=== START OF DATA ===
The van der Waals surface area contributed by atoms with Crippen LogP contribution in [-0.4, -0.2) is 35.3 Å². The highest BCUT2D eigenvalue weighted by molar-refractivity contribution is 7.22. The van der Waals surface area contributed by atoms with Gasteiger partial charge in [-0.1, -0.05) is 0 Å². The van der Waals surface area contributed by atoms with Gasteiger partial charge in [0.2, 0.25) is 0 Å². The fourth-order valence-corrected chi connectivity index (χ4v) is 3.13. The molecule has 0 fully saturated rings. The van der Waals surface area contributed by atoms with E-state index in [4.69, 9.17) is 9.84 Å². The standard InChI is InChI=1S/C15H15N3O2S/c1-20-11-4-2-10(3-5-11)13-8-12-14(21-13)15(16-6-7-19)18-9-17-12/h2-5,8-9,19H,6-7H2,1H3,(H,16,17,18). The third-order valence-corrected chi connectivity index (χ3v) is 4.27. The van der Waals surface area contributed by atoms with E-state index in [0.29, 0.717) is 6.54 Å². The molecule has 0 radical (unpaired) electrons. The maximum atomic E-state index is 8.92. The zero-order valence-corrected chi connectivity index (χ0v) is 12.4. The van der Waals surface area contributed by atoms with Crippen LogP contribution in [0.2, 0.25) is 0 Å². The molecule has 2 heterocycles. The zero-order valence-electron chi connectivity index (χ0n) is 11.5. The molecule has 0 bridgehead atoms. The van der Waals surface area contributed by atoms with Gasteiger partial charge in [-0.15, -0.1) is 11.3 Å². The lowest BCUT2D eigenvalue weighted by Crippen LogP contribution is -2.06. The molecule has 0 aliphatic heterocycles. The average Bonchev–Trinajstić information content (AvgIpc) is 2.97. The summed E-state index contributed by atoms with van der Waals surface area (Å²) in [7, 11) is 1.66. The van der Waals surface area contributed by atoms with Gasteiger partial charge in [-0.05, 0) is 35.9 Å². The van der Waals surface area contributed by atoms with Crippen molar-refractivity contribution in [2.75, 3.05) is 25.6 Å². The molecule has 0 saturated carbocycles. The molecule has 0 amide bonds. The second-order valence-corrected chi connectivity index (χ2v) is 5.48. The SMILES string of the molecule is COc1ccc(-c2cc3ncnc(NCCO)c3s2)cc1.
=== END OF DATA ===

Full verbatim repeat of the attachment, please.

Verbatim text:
The van der Waals surface area contributed by atoms with Crippen LogP contribution in [-0.4, -0.2) is 35.3 Å². The highest BCUT2D eigenvalue weighted by molar-refractivity contribution is 7.22. The van der Waals surface area contributed by atoms with Gasteiger partial charge in [-0.1, -0.05) is 0 Å². The van der Waals surface area contributed by atoms with Gasteiger partial charge in [0.2, 0.25) is 0 Å². The fourth-order valence-corrected chi connectivity index (χ4v) is 3.13. The molecule has 0 fully saturated rings. The van der Waals surface area contributed by atoms with E-state index in [4.69, 9.17) is 9.84 Å². The standard InChI is InChI=1S/C15H15N3O2S/c1-20-11-4-2-10(3-5-11)13-8-12-14(21-13)15(16-6-7-19)18-9-17-12/h2-5,8-9,19H,6-7H2,1H3,(H,16,17,18). The third-order valence-corrected chi connectivity index (χ3v) is 4.27. The van der Waals surface area contributed by atoms with E-state index in [0.29, 0.717) is 6.54 Å². The molecule has 0 radical (unpaired) electrons. The maximum atomic E-state index is 8.92. The zero-order valence-corrected chi connectivity index (χ0v) is 12.4. The van der Waals surface area contributed by atoms with Crippen LogP contribution in [0.2, 0.25) is 0 Å². The molecule has 2 heterocycles. The zero-order valence-electron chi connectivity index (χ0n) is 11.5. The molecule has 0 bridgehead atoms. The van der Waals surface area contributed by atoms with Gasteiger partial charge in [-0.15, -0.1) is 11.3 Å². The lowest BCUT2D eigenvalue weighted by Crippen LogP contribution is -2.06. The molecule has 0 aliphatic heterocycles. The average Bonchev–Trinajstić information content (AvgIpc) is 2.97. The summed E-state index contributed by atoms with van der Waals surface area (Å²) in [7, 11) is 1.66. The van der Waals surface area contributed by atoms with Gasteiger partial charge in [-0.05, 0) is 35.9 Å². The van der Waals surface area contributed by atoms with Crippen molar-refractivity contribution in [2.75, 3.05) is 25.6 Å². The molecule has 0 saturated carbocycles. The molecule has 0 amide bonds. The second-order valence-corrected chi connectivity index (χ2v) is 5.48. The SMILES string of the molecule is COc1ccc(-c2cc3ncnc(NCCO)c3s2)cc1.